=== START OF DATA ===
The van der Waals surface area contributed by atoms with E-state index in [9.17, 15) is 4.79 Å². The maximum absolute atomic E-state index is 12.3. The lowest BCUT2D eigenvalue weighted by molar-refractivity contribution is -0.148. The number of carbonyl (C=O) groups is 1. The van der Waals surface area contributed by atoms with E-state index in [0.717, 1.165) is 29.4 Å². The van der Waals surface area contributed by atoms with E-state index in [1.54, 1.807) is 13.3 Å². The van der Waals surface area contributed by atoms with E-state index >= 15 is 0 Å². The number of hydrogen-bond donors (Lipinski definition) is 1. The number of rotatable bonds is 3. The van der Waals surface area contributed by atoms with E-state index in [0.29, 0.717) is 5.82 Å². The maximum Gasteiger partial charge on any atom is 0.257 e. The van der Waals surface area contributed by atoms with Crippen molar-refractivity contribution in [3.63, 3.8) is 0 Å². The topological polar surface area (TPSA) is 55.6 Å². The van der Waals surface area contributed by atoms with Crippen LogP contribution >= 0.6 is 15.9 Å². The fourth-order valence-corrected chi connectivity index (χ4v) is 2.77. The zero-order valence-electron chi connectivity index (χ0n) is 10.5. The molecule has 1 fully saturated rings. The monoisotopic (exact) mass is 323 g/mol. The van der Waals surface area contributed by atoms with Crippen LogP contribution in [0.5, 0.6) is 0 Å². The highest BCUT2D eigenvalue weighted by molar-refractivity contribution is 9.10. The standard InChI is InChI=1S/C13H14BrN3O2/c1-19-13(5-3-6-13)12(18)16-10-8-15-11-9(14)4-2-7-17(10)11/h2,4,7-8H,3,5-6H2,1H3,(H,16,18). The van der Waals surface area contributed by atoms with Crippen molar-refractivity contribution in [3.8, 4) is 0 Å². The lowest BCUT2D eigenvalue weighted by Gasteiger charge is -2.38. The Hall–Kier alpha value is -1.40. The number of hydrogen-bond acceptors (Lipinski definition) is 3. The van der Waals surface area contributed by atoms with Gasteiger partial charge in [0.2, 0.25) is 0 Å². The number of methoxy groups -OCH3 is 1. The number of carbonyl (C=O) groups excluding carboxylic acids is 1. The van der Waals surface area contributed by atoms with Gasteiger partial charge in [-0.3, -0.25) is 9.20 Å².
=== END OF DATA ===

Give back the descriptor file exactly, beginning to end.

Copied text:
The van der Waals surface area contributed by atoms with E-state index in [9.17, 15) is 4.79 Å². The maximum absolute atomic E-state index is 12.3. The lowest BCUT2D eigenvalue weighted by molar-refractivity contribution is -0.148. The number of carbonyl (C=O) groups is 1. The van der Waals surface area contributed by atoms with E-state index in [0.717, 1.165) is 29.4 Å². The van der Waals surface area contributed by atoms with E-state index in [1.54, 1.807) is 13.3 Å². The van der Waals surface area contributed by atoms with E-state index >= 15 is 0 Å². The number of hydrogen-bond donors (Lipinski definition) is 1. The number of rotatable bonds is 3. The van der Waals surface area contributed by atoms with E-state index in [0.29, 0.717) is 5.82 Å². The maximum Gasteiger partial charge on any atom is 0.257 e. The van der Waals surface area contributed by atoms with Crippen molar-refractivity contribution in [3.63, 3.8) is 0 Å². The topological polar surface area (TPSA) is 55.6 Å². The van der Waals surface area contributed by atoms with Crippen LogP contribution >= 0.6 is 15.9 Å². The fourth-order valence-corrected chi connectivity index (χ4v) is 2.77. The zero-order valence-electron chi connectivity index (χ0n) is 10.5. The molecule has 1 fully saturated rings. The monoisotopic (exact) mass is 323 g/mol. The van der Waals surface area contributed by atoms with Crippen LogP contribution in [0.5, 0.6) is 0 Å². The highest BCUT2D eigenvalue weighted by molar-refractivity contribution is 9.10. The standard InChI is InChI=1S/C13H14BrN3O2/c1-19-13(5-3-6-13)12(18)16-10-8-15-11-9(14)4-2-7-17(10)11/h2,4,7-8H,3,5-6H2,1H3,(H,16,18). The van der Waals surface area contributed by atoms with Crippen molar-refractivity contribution in [3.8, 4) is 0 Å². The lowest BCUT2D eigenvalue weighted by Gasteiger charge is -2.38. The Hall–Kier alpha value is -1.40. The number of hydrogen-bond acceptors (Lipinski definition) is 3. The van der Waals surface area contributed by atoms with Gasteiger partial charge in [0.2, 0.25) is 0 Å². The number of methoxy groups -OCH3 is 1. The number of carbonyl (C=O) groups excluding carboxylic acids is 1. The van der Waals surface area contributed by atoms with Gasteiger partial charge in [-0.3, -0.25) is 9.20 Å².